The hidden microwork behind automation

Refugees help power machine learning advances at Microsoft, Facebook, and AmazonRest of World
A woman living in Kenya’s Dadaab, which is among the world’s largest refugee camps, wanders across the vast, dusty site to a central hut lined with computers. Like many others who have been brutally displaced and then warehoused at the margins of our global system, her days are spent toiling away for a new capitalist vanguard thousands of miles away in Silicon Valley. A day’s work might include labelling videos, transcribing audio, or showing algorithms how to identify various photos of cats.

Amid a drought of real employment, “clickwork” represents one of few formal options for Dadaab’s residents, though the work is volatile, arduous, and, when waged, paid by the piece. Cramped and airless workspaces, festooned with a jumble of cables and loose wires, are the antithesis to the near-celestial campuses where the new masters of the universe reside. […]

Microwork comes with no rights, security, or routine and pays a pittance — just enough to keep a person alive yet socially paralyzed. Stuck in camps, slums, or under colonial occupation, workers are compelled to work simply to subsist under conditions of bare life. This unequivocally racialized aspect to the programs follows the logic of the prison-industrial complex, whereby surplus — primarily black — populations [in the United States] are incarcerated and legally compelled as part of their sentence to labor for little to no payment. Similarly exploiting those confined to the economic shadows, microwork programs represent the creep of something like a refugee-industrial complex.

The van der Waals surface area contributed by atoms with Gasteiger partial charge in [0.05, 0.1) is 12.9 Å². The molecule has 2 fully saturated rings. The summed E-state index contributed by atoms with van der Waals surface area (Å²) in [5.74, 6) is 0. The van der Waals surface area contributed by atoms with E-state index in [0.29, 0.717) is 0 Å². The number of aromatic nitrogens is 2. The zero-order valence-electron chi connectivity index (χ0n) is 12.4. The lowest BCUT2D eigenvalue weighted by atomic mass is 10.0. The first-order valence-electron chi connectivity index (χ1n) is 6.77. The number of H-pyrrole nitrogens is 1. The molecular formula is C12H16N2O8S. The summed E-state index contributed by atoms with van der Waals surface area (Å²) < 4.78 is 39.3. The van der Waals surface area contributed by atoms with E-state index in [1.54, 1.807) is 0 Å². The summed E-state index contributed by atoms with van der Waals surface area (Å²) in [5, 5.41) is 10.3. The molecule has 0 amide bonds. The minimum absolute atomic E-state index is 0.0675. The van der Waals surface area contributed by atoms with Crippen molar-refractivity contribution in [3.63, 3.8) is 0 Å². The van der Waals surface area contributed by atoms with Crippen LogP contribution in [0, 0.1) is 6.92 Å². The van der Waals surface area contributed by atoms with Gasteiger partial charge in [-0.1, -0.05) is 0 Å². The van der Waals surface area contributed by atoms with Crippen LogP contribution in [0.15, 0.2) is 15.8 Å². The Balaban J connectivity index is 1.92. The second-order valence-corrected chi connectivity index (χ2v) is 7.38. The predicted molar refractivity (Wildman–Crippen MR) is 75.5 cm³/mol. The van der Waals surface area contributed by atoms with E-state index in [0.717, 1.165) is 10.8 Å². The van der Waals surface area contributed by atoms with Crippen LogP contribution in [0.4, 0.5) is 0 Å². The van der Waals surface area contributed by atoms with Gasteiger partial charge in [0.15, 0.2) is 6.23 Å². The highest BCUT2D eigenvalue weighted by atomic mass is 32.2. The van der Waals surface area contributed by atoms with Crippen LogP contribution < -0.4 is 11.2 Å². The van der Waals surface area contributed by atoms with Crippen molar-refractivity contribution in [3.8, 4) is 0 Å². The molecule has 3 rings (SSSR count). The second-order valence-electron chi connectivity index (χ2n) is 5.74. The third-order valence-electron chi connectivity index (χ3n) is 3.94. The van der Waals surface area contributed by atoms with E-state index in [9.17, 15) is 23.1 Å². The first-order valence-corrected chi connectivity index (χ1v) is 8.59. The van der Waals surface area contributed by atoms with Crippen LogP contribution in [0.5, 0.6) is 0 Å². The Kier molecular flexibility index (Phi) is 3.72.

And it’s not just happening in Kenya.

Brazilian workers paid equivalent of 70 cents an hour to transcribe TikToksThe Intercept
For Felipe, the plan to make a little quick money became a hellish experience. With TikTok’s short-form video format, much of the audio that needed transcription was only a few seconds long. The payment, made in U.S. dollars, was supposed to be $14 for every hour of audio transcribed. Amassing the secondslong clips into an hour of transcribed audio took Felipe about 20 hours. That worked out to only about 70 cents per hour — or 3.85 Brazilian reals, about three-quarters of Brazil’s minimum wage.

The minimum wage, however, did not apply to the TikTok transcribers — like many other workers, the transcription job used the gig economy model, a favorite of tech firms. Gig economy workers are not protected by some labor laws; they are considered independent contractors rather than employees or even wage earners. In the case of the TikTok transcribers, who did not even have formal contracts, pay was based on how much transcribing they did rather than the hours they worked.